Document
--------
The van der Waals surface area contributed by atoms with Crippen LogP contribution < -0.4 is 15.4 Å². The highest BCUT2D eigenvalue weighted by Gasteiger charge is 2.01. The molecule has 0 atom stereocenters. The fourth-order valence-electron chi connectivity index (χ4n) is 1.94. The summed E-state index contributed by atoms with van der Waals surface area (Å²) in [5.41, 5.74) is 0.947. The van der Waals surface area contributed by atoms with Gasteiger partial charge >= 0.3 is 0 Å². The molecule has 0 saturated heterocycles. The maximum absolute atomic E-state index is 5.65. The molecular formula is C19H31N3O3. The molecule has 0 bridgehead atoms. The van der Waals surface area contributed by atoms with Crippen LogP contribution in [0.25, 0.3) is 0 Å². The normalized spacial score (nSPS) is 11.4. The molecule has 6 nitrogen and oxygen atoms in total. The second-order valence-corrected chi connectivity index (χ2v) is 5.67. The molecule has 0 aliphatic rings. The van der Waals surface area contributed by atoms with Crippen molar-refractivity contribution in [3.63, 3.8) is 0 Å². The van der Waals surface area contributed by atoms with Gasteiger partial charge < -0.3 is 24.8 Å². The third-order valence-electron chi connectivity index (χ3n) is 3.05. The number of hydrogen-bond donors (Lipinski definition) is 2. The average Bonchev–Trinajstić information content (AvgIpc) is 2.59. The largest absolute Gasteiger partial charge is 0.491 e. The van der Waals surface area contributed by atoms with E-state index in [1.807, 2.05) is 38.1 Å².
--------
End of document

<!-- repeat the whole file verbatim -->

The van der Waals surface area contributed by atoms with Crippen LogP contribution < -0.4 is 15.4 Å². The highest BCUT2D eigenvalue weighted by Gasteiger charge is 2.01. The molecule has 0 atom stereocenters. The fourth-order valence-electron chi connectivity index (χ4n) is 1.94. The summed E-state index contributed by atoms with van der Waals surface area (Å²) in [5.41, 5.74) is 0.947. The van der Waals surface area contributed by atoms with Gasteiger partial charge >= 0.3 is 0 Å². The molecule has 0 saturated heterocycles. The maximum absolute atomic E-state index is 5.65. The molecular formula is C19H31N3O3. The molecule has 0 bridgehead atoms. The van der Waals surface area contributed by atoms with Crippen LogP contribution in [0.25, 0.3) is 0 Å². The normalized spacial score (nSPS) is 11.4. The molecule has 6 nitrogen and oxygen atoms in total. The second-order valence-corrected chi connectivity index (χ2v) is 5.67. The molecule has 0 aliphatic rings. The van der Waals surface area contributed by atoms with Crippen molar-refractivity contribution in [3.63, 3.8) is 0 Å². The van der Waals surface area contributed by atoms with Gasteiger partial charge < -0.3 is 24.8 Å². The third-order valence-electron chi connectivity index (χ3n) is 3.05. The number of hydrogen-bond donors (Lipinski definition) is 2. The average Bonchev–Trinajstić information content (AvgIpc) is 2.59. The largest absolute Gasteiger partial charge is 0.491 e. The van der Waals surface area contributed by atoms with E-state index in [1.807, 2.05) is 38.1 Å².